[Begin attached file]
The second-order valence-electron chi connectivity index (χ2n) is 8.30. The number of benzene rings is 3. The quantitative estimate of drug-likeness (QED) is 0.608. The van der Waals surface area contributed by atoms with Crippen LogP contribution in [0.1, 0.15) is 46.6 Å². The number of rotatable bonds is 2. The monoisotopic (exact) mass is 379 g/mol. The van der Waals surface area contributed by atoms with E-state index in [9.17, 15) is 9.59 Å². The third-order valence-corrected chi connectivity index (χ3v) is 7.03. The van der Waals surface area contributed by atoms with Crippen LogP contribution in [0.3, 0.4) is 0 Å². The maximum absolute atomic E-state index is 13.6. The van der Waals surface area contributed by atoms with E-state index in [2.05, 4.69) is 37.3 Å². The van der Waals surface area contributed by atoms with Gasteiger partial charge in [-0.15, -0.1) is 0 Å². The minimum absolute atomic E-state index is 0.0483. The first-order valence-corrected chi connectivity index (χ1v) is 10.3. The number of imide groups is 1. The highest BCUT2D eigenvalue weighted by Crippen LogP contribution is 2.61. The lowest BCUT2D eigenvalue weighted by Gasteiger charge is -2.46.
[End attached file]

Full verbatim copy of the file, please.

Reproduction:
The second-order valence-electron chi connectivity index (χ2n) is 8.30. The number of benzene rings is 3. The quantitative estimate of drug-likeness (QED) is 0.608. The van der Waals surface area contributed by atoms with Crippen LogP contribution in [0.1, 0.15) is 46.6 Å². The number of rotatable bonds is 2. The monoisotopic (exact) mass is 379 g/mol. The van der Waals surface area contributed by atoms with E-state index in [9.17, 15) is 9.59 Å². The third-order valence-corrected chi connectivity index (χ3v) is 7.03. The van der Waals surface area contributed by atoms with Crippen LogP contribution in [0.3, 0.4) is 0 Å². The maximum absolute atomic E-state index is 13.6. The van der Waals surface area contributed by atoms with E-state index in [2.05, 4.69) is 37.3 Å². The van der Waals surface area contributed by atoms with Gasteiger partial charge in [-0.15, -0.1) is 0 Å². The minimum absolute atomic E-state index is 0.0483. The first-order valence-corrected chi connectivity index (χ1v) is 10.3. The number of imide groups is 1. The highest BCUT2D eigenvalue weighted by Crippen LogP contribution is 2.61. The lowest BCUT2D eigenvalue weighted by Gasteiger charge is -2.46.